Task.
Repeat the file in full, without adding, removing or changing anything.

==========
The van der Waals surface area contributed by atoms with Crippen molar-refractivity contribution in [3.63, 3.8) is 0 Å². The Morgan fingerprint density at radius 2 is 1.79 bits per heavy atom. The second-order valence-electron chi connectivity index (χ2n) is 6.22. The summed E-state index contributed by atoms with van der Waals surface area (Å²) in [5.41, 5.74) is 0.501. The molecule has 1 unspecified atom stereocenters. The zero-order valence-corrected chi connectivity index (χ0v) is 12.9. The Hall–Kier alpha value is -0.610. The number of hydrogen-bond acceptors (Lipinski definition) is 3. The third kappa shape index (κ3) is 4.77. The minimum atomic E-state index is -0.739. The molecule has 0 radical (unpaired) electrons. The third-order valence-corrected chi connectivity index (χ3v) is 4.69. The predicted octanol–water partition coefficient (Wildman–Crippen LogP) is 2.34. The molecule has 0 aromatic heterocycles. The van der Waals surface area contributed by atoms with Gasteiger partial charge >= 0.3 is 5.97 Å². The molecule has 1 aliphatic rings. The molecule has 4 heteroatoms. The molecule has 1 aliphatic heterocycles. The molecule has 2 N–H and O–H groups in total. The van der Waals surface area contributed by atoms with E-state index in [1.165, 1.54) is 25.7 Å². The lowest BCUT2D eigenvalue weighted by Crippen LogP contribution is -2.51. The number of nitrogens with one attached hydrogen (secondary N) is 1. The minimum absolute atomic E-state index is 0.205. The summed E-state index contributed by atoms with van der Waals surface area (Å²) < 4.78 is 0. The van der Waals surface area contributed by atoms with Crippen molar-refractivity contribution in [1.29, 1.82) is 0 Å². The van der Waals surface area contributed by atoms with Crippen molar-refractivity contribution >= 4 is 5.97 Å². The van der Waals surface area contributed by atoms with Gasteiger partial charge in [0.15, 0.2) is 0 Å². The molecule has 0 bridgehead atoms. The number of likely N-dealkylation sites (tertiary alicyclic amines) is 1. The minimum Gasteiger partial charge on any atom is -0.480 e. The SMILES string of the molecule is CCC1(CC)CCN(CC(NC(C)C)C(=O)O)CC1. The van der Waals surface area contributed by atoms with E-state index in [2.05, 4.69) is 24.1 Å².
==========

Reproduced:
The van der Waals surface area contributed by atoms with Crippen molar-refractivity contribution in [3.63, 3.8) is 0 Å². The Morgan fingerprint density at radius 2 is 1.79 bits per heavy atom. The second-order valence-electron chi connectivity index (χ2n) is 6.22. The summed E-state index contributed by atoms with van der Waals surface area (Å²) in [5.41, 5.74) is 0.501. The molecule has 1 unspecified atom stereocenters. The zero-order valence-corrected chi connectivity index (χ0v) is 12.9. The Hall–Kier alpha value is -0.610. The number of hydrogen-bond acceptors (Lipinski definition) is 3. The third kappa shape index (κ3) is 4.77. The minimum atomic E-state index is -0.739. The molecule has 0 radical (unpaired) electrons. The third-order valence-corrected chi connectivity index (χ3v) is 4.69. The predicted octanol–water partition coefficient (Wildman–Crippen LogP) is 2.34. The molecule has 0 aromatic heterocycles. The van der Waals surface area contributed by atoms with Gasteiger partial charge >= 0.3 is 5.97 Å². The molecule has 1 aliphatic rings. The molecule has 4 heteroatoms. The molecule has 1 aliphatic heterocycles. The molecule has 2 N–H and O–H groups in total. The van der Waals surface area contributed by atoms with E-state index in [1.165, 1.54) is 25.7 Å². The lowest BCUT2D eigenvalue weighted by Crippen LogP contribution is -2.51. The number of nitrogens with one attached hydrogen (secondary N) is 1. The minimum absolute atomic E-state index is 0.205. The summed E-state index contributed by atoms with van der Waals surface area (Å²) < 4.78 is 0. The van der Waals surface area contributed by atoms with Crippen molar-refractivity contribution in [1.29, 1.82) is 0 Å². The van der Waals surface area contributed by atoms with Crippen molar-refractivity contribution >= 4 is 5.97 Å². The van der Waals surface area contributed by atoms with Gasteiger partial charge in [0.15, 0.2) is 0 Å². The molecule has 0 bridgehead atoms. The number of likely N-dealkylation sites (tertiary alicyclic amines) is 1. The minimum Gasteiger partial charge on any atom is -0.480 e. The SMILES string of the molecule is CCC1(CC)CCN(CC(NC(C)C)C(=O)O)CC1. The van der Waals surface area contributed by atoms with E-state index in [2.05, 4.69) is 24.1 Å².